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Fliers unfazed by horror year in the skies

Australian travellers have not been spooked by one of the worst weeks in commercial aviation history and there has been no discernable effect on new bookings, travel agents say.
The loss of Malaysia Airlines flight 17, an Air Algerie plane in Mali and a TransAsia Airways jet in Taiwan killed 462 people within seven days. They joined the 239 passengers and crew whose final resting place remained unknown after MH370 disappeared in March.
Flight Centre corporate affairs manager Haydn Long acknowledged it had been an horrific week in the skies but said the response had been typical of the aftermath of a major crash.
“Most people travel as normal,” he said. “If people are concerned and they’re travelling in the short term, they might look to alter their bookings.”

Travel agents contacted on Saturday reported normal crowds and a strong interest in new promotions. Mr Long said a “healthy number” of people had opted to take advantage of Malaysia Airlines’ offer to refund tickets for any travel before December 31 and most rebooked on other carriers. About 25 per cent of Webjet customers booked on Malaysia Airlines reportedly cancelled or rebooked their flights. The airline’s offer expired on Thursday.
Beyond that, there was “no noticeable slowdown between last week and this week”, Mr Long said. He said most agents had been experiencing a downturn since May, but that corresponded with the federal budget.
It was already the worst year in aviation since 2010, when 817 people lost their lives. But Paul Hayes, head of safety at Ascend Worldwide, said this week’s string of misfortune only stood out because air travel was now extremely safe and fatalities were rare. He said 2012 and 2013 were the safest years in the history of commercial aviation.
“It’s important to look at the long-term trends,” he said. “What looks likes a ‘good’ or ‘bad’ year – let alone just seven months – by itself means nothing.”
According to the International Air Transport Association, more than three billion people flew last year, and there were 210 fatalities. That would put your chances of dying in a plane crash somewhere in the order of 14 million to one. Safety experts were fond of favourably comparing those odds with being hit by lightning twice or winning consecutive lotteries.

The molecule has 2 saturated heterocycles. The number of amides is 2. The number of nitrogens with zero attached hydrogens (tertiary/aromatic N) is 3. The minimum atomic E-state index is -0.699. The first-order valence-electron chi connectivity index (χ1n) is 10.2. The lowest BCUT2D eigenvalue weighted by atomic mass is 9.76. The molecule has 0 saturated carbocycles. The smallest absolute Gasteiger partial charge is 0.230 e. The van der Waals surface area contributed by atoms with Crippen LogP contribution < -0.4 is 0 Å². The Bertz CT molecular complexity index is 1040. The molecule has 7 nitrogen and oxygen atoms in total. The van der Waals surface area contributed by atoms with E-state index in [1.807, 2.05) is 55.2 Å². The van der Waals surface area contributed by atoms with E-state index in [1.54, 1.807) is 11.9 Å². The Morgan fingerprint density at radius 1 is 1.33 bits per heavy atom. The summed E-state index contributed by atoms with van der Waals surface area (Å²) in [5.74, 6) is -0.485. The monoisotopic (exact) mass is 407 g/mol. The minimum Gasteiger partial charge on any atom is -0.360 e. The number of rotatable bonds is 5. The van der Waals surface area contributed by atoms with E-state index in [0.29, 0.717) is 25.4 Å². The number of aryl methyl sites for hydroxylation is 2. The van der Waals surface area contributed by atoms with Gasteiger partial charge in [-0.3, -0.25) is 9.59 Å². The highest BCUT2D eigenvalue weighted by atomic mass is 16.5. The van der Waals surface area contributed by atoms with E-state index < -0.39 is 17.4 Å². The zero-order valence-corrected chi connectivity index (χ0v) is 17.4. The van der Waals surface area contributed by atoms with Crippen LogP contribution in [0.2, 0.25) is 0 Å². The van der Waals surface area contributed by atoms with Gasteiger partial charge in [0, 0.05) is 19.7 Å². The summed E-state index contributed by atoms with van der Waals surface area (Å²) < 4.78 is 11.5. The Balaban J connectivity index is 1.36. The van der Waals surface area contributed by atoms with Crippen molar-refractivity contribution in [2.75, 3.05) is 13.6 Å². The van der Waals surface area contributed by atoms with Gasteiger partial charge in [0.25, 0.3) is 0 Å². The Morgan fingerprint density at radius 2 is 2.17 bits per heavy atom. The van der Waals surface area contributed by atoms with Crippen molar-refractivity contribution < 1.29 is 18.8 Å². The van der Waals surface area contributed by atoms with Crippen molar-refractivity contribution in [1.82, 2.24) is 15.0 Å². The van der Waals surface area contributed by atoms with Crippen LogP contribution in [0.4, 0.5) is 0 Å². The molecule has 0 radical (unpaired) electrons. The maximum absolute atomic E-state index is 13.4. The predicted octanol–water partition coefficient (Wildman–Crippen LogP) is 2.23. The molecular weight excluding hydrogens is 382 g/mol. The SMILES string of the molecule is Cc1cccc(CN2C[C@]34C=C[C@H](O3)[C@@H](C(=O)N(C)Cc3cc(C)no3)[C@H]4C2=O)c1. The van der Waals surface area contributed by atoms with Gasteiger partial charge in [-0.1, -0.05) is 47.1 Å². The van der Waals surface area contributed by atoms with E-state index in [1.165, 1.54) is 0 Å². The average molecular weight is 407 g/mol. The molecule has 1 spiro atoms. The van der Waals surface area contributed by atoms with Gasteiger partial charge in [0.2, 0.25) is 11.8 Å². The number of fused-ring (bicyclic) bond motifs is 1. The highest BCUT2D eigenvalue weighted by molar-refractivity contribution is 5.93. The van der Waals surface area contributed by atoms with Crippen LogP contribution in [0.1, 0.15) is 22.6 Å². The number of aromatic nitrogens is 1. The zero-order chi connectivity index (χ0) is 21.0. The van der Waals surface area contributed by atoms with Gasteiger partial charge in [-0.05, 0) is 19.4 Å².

Both the Taiwan and Mali crashes involved aircraft flying through bad weather, though the exact causes of the incidents were subject to investigation. Authorities believed MH17 was shot down by a surface-to-air missile, while the circumstances of MH370’s disappearance were a mystery.
But aviation expert Ron Bartsch, formerly the head of safety for Qantas, said passengers typically relied on perception rather than differentiating between the cause of accidents. He predicted airlines would now place a greater emphasis on their safety records when marketing.
“With this recent spate of tragic accidents, the travelling public may start to bring safety back into the equation,” he said. “The bottom line is, air travel is still the safest mode of mass transportation.”
It was widely expected the twin Malaysia Airlines disasters would have a significant impact on the company’s reputation and finances. The carrier was struggling before the disappearance of MH370 and industry observers argued its future depended on an internal restructure and the continued backing of the Malaysian government.
The airline was offering return fares between Sydney and Kuala Lumpur for $520 in August and November. Customer service staff said they were unaware of any further promotions. For Australians travelling to London, airlines such as Emirates, Qantas and Air China were generally offering more competitive fares than Malaysia Airlines.
The International Civil Aviation Organisation, a United Nations agency, will host a meeting on Tuesday to discuss how to manage better aviation risks with regard to conflict zones.
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